Technology computers-hardware

The LoJack of Laptops

Everyone has probably already heard about LoJack. It's basically a tracking service for cars that kicks in when a car gets stolen. It does this through a GPS device hidden somewhere inside the vehicle that automatically contacts the owner and the authorities if it senses that the car has been forcefully entered.

Because of the portable nature of laptops, it was only inevitable that something similar to LoJack would be developed for them. After all, once your laptop is outside the house, the chances of it being stolen are significantly increased. Nothing but your constant vigilance can guarantee that it and its laptop parts won't get pilfered from right under your nose.

Just to reiterate: To truly safeguard your laptop and its laptop components from scheming no-goodniks, something like a LoJack for laptops would have to be created; and wouldn't you know it, tech companies went and did just that!

Like the car theft hindering device, these programs work by letting your laptop's internal GPS indicate its location. A lot of these programs have been made, including Lalarm, Adeona, and even a Firefox plugin called Fire found.

If you ask me, though, a little program called Prey could probably give all the others a run for their money. Aside from the GPS locator, it also works by analyzing the nearby Wi-Fi networks of whichever place your laptop happens to be in. It also screencaps whatever the thief is using your laptop for; and if your portable computer has a camera, it can even take a picture of the perpetrator. Best of all, it's a free open-source app.

The Preliminaries

Setting up Prey is as easy as pie. Simply head on over to to download the appropriate version of the program for your computer (that is, according to which operating system your laptop runs on). Once downloaded, install it on your computer. You will then be asked to go through the usual registration motions.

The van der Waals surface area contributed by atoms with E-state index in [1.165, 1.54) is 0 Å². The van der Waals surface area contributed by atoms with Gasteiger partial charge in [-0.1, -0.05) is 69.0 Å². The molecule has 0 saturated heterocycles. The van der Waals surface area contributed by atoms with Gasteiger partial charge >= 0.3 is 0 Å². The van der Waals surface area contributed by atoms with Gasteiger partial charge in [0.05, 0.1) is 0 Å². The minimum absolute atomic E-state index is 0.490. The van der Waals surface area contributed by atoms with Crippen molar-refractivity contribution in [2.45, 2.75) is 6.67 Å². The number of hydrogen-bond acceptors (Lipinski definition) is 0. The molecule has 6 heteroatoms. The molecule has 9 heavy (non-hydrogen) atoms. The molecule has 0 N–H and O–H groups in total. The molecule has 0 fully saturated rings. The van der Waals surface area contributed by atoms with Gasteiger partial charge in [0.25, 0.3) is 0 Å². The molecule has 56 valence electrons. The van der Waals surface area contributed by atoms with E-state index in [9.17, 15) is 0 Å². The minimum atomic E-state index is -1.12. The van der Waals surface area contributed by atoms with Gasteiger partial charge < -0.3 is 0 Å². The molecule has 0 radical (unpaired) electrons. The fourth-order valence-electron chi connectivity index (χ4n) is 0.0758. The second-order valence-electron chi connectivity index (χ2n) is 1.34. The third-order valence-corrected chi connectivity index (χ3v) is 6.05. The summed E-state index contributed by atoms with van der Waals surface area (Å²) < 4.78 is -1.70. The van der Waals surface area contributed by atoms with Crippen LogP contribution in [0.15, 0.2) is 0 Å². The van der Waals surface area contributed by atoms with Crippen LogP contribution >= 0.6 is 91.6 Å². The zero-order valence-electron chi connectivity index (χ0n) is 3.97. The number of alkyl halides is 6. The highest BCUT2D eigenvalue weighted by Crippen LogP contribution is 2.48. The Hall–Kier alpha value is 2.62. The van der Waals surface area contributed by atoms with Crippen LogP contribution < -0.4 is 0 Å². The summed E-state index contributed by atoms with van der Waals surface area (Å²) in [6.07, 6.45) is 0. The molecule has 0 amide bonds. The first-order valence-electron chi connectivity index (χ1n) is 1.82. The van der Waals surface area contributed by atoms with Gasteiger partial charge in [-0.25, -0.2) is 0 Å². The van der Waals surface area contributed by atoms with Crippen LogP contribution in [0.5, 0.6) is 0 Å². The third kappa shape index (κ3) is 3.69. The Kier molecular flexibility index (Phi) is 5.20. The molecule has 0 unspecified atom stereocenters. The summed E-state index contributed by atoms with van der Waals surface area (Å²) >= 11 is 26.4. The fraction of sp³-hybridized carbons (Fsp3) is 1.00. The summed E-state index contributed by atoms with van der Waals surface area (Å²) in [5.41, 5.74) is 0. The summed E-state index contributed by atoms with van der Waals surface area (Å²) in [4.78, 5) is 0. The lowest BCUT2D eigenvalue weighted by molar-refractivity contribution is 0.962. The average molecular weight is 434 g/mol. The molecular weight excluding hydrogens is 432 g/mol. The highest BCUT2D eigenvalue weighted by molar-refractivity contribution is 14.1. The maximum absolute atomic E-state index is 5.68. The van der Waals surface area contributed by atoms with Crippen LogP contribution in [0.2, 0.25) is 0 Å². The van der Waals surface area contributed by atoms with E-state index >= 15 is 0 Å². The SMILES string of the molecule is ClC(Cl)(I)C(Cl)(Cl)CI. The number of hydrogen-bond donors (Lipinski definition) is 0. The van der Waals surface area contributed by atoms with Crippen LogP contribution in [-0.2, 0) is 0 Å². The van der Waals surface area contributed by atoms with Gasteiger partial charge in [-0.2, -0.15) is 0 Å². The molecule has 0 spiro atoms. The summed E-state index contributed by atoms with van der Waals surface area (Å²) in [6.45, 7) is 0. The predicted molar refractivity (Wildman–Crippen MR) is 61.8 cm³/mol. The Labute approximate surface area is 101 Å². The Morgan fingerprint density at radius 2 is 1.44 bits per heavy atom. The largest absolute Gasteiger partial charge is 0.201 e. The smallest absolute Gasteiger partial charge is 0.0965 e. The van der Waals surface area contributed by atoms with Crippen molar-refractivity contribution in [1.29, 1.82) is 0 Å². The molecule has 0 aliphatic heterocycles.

After this is done, you will be given an API key which you'll need to configure Prey. You will also need to get a device key, which you can acquire by adding your laptop to your online Prey account. Doing so is also pretty self-explanatory. Just click on €Add new device€ and proceed from there.

The Good Stuff

After everything has been set up, you'll find that your laptop does€¦ absolutely nothing. You can have someone steal it for you to have the program tested, but I'm willing to bet most of you would find that rather counter intuitive.

Suffice it to say that when your laptop does get stolen for real, Prey does its purpose admirably. Just log onto their website and initiate the tracking using your activation keys. If you do this, you will receive an email immediately after the thief turns on your laptop. The email gives you the necessary location and tracking details for you to recover your computer.


Of course, if the thief has the good sense (€good€ being a relative term) to refrain from turning on your laptop before his precautionary measures are enacted, Prey couldn't be activated in the first place. Also, once your laptop's hard drive is reformatted, or if it's stripped down to individual laptop components and sold for parts, Prey wouldn't be able to do a thing either.

What I'm trying to say is that Prey isn't perfect; and frankly speaking, no technology exists yet that safeguards your laptop 100%.

That said, its functions are pretty robust, and it would do you well to avail of it. Like I said, it's free.

What have you got to lose?

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